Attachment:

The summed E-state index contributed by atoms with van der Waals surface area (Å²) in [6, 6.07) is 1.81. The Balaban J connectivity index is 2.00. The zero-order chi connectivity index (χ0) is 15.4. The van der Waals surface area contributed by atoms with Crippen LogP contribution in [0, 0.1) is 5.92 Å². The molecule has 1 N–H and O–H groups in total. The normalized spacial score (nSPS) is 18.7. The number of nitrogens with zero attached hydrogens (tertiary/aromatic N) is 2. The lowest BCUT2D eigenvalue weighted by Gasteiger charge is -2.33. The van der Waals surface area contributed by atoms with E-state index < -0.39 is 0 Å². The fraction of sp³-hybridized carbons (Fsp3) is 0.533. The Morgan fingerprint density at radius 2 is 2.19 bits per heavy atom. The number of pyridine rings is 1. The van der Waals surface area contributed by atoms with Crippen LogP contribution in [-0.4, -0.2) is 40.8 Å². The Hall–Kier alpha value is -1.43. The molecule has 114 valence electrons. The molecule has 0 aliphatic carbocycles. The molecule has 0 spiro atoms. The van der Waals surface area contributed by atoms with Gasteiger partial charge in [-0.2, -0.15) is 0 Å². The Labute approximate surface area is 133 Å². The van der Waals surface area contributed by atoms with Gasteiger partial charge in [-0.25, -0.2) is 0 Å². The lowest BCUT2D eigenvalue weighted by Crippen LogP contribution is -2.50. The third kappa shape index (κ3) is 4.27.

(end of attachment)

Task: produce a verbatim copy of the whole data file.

The summed E-state index contributed by atoms with van der Waals surface area (Å²) in [6, 6.07) is 1.81. The Balaban J connectivity index is 2.00. The zero-order chi connectivity index (χ0) is 15.4. The van der Waals surface area contributed by atoms with Crippen LogP contribution in [0, 0.1) is 5.92 Å². The molecule has 1 N–H and O–H groups in total. The normalized spacial score (nSPS) is 18.7. The number of nitrogens with zero attached hydrogens (tertiary/aromatic N) is 2. The lowest BCUT2D eigenvalue weighted by Gasteiger charge is -2.33. The van der Waals surface area contributed by atoms with E-state index < -0.39 is 0 Å². The fraction of sp³-hybridized carbons (Fsp3) is 0.533. The Morgan fingerprint density at radius 2 is 2.19 bits per heavy atom. The number of pyridine rings is 1. The van der Waals surface area contributed by atoms with Crippen LogP contribution in [-0.4, -0.2) is 40.8 Å². The Hall–Kier alpha value is -1.43. The molecule has 114 valence electrons. The molecule has 0 aliphatic carbocycles. The molecule has 0 spiro atoms. The van der Waals surface area contributed by atoms with Gasteiger partial charge in [-0.2, -0.15) is 0 Å². The Labute approximate surface area is 133 Å². The van der Waals surface area contributed by atoms with Gasteiger partial charge in [-0.25, -0.2) is 0 Å². The lowest BCUT2D eigenvalue weighted by Crippen LogP contribution is -2.50. The third kappa shape index (κ3) is 4.27.